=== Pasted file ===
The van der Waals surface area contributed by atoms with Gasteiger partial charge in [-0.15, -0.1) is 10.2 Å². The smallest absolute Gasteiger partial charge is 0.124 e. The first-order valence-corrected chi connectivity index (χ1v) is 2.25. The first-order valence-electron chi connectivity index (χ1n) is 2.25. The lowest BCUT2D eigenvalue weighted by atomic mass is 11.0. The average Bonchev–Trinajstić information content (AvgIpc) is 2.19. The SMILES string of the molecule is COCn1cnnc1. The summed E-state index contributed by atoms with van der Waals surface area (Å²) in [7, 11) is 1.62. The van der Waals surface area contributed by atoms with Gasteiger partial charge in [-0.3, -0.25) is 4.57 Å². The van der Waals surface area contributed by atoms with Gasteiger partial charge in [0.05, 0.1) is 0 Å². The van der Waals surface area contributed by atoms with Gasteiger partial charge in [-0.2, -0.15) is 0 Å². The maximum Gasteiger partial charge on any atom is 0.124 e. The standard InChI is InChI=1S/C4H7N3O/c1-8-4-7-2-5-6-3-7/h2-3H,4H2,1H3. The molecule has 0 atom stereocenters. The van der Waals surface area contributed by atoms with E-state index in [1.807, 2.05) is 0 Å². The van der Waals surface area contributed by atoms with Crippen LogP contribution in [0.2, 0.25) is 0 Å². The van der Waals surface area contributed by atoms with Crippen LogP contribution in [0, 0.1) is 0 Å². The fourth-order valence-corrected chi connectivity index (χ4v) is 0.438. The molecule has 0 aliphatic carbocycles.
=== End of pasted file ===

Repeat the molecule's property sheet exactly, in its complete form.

The van der Waals surface area contributed by atoms with Gasteiger partial charge in [-0.15, -0.1) is 10.2 Å². The smallest absolute Gasteiger partial charge is 0.124 e. The first-order valence-corrected chi connectivity index (χ1v) is 2.25. The first-order valence-electron chi connectivity index (χ1n) is 2.25. The lowest BCUT2D eigenvalue weighted by atomic mass is 11.0. The average Bonchev–Trinajstić information content (AvgIpc) is 2.19. The SMILES string of the molecule is COCn1cnnc1. The summed E-state index contributed by atoms with van der Waals surface area (Å²) in [7, 11) is 1.62. The van der Waals surface area contributed by atoms with Gasteiger partial charge in [-0.3, -0.25) is 4.57 Å². The van der Waals surface area contributed by atoms with Gasteiger partial charge in [0.05, 0.1) is 0 Å². The van der Waals surface area contributed by atoms with Gasteiger partial charge in [-0.2, -0.15) is 0 Å². The maximum Gasteiger partial charge on any atom is 0.124 e. The standard InChI is InChI=1S/C4H7N3O/c1-8-4-7-2-5-6-3-7/h2-3H,4H2,1H3. The molecule has 0 atom stereocenters. The van der Waals surface area contributed by atoms with E-state index in [1.807, 2.05) is 0 Å². The van der Waals surface area contributed by atoms with Crippen LogP contribution in [0.2, 0.25) is 0 Å². The van der Waals surface area contributed by atoms with Crippen LogP contribution in [0, 0.1) is 0 Å². The fourth-order valence-corrected chi connectivity index (χ4v) is 0.438. The molecule has 0 aliphatic carbocycles.